Table 1

 Life-course models explaining the association between early-life circumstances and health in adulthood

Critical periodThis model implies that there is a period of development in early life during which exposures to deprivation have long-term effects on adult health, independent of adult circumstances28,29—for example, the fetal origins of disease hypothesis.30,31
PathwayThe early-life environment sets people on life trajectories or directions that in turn affect health status over time and into adulthood.32–34 The pathway model views early environment to be important, but only because it shapes and influences the socioeconomic trajectories of people.35 Circumstances in early life are seen as the initial stage in the pathway to adult health but with an indirect effect, influencing adult health through social trajectories such as restricting educational opportunities, thus influencing socioeconomic circumstances and health in later life.34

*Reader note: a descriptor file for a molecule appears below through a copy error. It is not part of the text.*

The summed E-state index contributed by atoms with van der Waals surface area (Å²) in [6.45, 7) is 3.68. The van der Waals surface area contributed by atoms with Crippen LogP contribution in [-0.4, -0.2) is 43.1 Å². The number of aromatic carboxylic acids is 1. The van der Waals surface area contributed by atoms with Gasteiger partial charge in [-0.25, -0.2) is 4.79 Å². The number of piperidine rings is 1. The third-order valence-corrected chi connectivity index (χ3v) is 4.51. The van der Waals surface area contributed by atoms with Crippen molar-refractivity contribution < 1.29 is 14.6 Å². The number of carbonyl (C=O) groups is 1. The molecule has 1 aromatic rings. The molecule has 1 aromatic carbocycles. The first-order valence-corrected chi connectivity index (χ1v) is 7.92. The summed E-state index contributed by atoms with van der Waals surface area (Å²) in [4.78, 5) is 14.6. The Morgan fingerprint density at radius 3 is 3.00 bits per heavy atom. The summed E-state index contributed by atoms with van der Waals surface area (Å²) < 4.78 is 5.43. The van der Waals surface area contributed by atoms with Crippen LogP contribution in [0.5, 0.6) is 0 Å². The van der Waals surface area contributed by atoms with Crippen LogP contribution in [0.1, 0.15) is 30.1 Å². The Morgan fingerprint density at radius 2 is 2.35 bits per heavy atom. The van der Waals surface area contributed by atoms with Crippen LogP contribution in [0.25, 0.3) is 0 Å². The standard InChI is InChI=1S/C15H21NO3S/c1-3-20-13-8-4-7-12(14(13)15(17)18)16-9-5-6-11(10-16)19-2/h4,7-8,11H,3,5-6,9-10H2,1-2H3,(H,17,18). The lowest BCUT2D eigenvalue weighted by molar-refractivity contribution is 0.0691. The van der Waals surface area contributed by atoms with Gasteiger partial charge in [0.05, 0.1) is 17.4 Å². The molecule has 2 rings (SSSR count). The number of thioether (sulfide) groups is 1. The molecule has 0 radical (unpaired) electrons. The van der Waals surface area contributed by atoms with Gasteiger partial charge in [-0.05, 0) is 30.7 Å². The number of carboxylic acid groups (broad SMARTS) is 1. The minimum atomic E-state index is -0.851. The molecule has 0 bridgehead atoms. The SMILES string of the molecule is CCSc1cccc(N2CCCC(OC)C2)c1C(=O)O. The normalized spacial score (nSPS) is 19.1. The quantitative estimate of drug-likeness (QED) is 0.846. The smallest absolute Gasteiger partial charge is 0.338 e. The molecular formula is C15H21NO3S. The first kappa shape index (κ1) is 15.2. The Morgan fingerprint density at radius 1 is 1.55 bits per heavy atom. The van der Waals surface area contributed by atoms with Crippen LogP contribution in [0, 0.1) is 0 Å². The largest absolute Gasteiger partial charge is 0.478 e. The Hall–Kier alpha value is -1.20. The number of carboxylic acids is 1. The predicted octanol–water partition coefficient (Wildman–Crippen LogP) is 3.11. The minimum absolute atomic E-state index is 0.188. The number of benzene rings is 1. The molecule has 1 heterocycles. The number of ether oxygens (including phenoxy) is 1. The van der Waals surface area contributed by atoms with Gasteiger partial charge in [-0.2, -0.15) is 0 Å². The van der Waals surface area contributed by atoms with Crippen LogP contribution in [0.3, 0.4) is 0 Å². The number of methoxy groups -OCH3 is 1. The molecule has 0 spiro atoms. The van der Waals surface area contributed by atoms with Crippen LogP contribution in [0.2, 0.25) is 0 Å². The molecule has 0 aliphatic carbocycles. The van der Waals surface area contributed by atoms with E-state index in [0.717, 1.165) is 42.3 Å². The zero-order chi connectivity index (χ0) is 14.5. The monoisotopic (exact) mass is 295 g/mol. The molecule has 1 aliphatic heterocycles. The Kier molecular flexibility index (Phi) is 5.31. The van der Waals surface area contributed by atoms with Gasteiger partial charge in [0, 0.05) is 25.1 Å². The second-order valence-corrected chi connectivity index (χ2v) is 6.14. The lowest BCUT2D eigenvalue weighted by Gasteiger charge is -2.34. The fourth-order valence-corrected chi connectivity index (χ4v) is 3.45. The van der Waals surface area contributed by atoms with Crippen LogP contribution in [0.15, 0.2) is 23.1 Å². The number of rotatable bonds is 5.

CumulativeThe intensity and duration of exposure to unfavourable or favourable physical and social environments throughout life affects health status in a dose–response fashion.36–40 Unfavourable circumstances throughout life are associated with the greatest risk of poor health in adulthood, whereas unfavourable circumstances at only one stage of life may be lessened by improved circumstances at another stage.34 This accumulation of risk approach emphasises both biological and social experiences in childhood, adolescence and early adulthood, and how these biological and social risk factors combine and form pathways between early-life experiences and adult disease.41